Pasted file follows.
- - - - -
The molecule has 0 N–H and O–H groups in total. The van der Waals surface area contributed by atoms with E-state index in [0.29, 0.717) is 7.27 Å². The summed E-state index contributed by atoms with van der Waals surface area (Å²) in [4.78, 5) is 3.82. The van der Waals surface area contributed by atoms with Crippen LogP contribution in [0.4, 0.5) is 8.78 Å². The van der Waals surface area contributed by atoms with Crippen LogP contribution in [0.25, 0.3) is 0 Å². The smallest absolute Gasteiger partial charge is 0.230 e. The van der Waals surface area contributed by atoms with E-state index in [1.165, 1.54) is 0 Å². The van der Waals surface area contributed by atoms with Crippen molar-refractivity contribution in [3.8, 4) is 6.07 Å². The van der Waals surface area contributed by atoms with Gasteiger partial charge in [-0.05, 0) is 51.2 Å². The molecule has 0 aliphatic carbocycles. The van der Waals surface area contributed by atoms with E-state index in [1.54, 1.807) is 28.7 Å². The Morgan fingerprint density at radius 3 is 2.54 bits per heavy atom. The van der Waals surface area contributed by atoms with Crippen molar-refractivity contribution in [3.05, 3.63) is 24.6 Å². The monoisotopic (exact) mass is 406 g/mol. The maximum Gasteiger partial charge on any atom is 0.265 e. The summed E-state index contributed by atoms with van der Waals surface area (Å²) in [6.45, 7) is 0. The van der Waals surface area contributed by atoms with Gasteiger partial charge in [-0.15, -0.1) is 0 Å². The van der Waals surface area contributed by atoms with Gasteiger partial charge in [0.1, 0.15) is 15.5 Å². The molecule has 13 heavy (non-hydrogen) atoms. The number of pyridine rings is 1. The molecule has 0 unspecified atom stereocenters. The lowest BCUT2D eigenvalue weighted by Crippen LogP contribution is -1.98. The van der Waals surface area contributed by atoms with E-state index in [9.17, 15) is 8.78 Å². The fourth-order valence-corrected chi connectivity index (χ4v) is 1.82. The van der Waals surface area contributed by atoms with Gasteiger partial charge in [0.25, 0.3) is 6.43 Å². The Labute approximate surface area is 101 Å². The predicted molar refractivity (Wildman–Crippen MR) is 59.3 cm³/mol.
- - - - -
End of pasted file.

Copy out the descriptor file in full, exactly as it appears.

The molecule has 0 N–H and O–H groups in total. The van der Waals surface area contributed by atoms with E-state index in [0.29, 0.717) is 7.27 Å². The summed E-state index contributed by atoms with van der Waals surface area (Å²) in [4.78, 5) is 3.82. The van der Waals surface area contributed by atoms with Crippen LogP contribution in [0.4, 0.5) is 8.78 Å². The van der Waals surface area contributed by atoms with Crippen LogP contribution in [0.25, 0.3) is 0 Å². The smallest absolute Gasteiger partial charge is 0.230 e. The van der Waals surface area contributed by atoms with E-state index in [1.165, 1.54) is 0 Å². The van der Waals surface area contributed by atoms with Crippen molar-refractivity contribution in [3.8, 4) is 6.07 Å². The van der Waals surface area contributed by atoms with Gasteiger partial charge in [-0.05, 0) is 51.2 Å². The molecule has 0 aliphatic carbocycles. The van der Waals surface area contributed by atoms with E-state index in [1.54, 1.807) is 28.7 Å². The Morgan fingerprint density at radius 3 is 2.54 bits per heavy atom. The van der Waals surface area contributed by atoms with Crippen molar-refractivity contribution in [3.05, 3.63) is 24.6 Å². The monoisotopic (exact) mass is 406 g/mol. The maximum Gasteiger partial charge on any atom is 0.265 e. The summed E-state index contributed by atoms with van der Waals surface area (Å²) in [6.45, 7) is 0. The van der Waals surface area contributed by atoms with Gasteiger partial charge in [-0.15, -0.1) is 0 Å². The van der Waals surface area contributed by atoms with Gasteiger partial charge in [0.1, 0.15) is 15.5 Å². The molecule has 13 heavy (non-hydrogen) atoms. The number of pyridine rings is 1. The molecule has 0 unspecified atom stereocenters. The lowest BCUT2D eigenvalue weighted by Crippen LogP contribution is -1.98. The van der Waals surface area contributed by atoms with E-state index in [9.17, 15) is 8.78 Å². The fourth-order valence-corrected chi connectivity index (χ4v) is 1.82. The van der Waals surface area contributed by atoms with Gasteiger partial charge in [0.25, 0.3) is 6.43 Å². The Labute approximate surface area is 101 Å². The predicted molar refractivity (Wildman–Crippen MR) is 59.3 cm³/mol.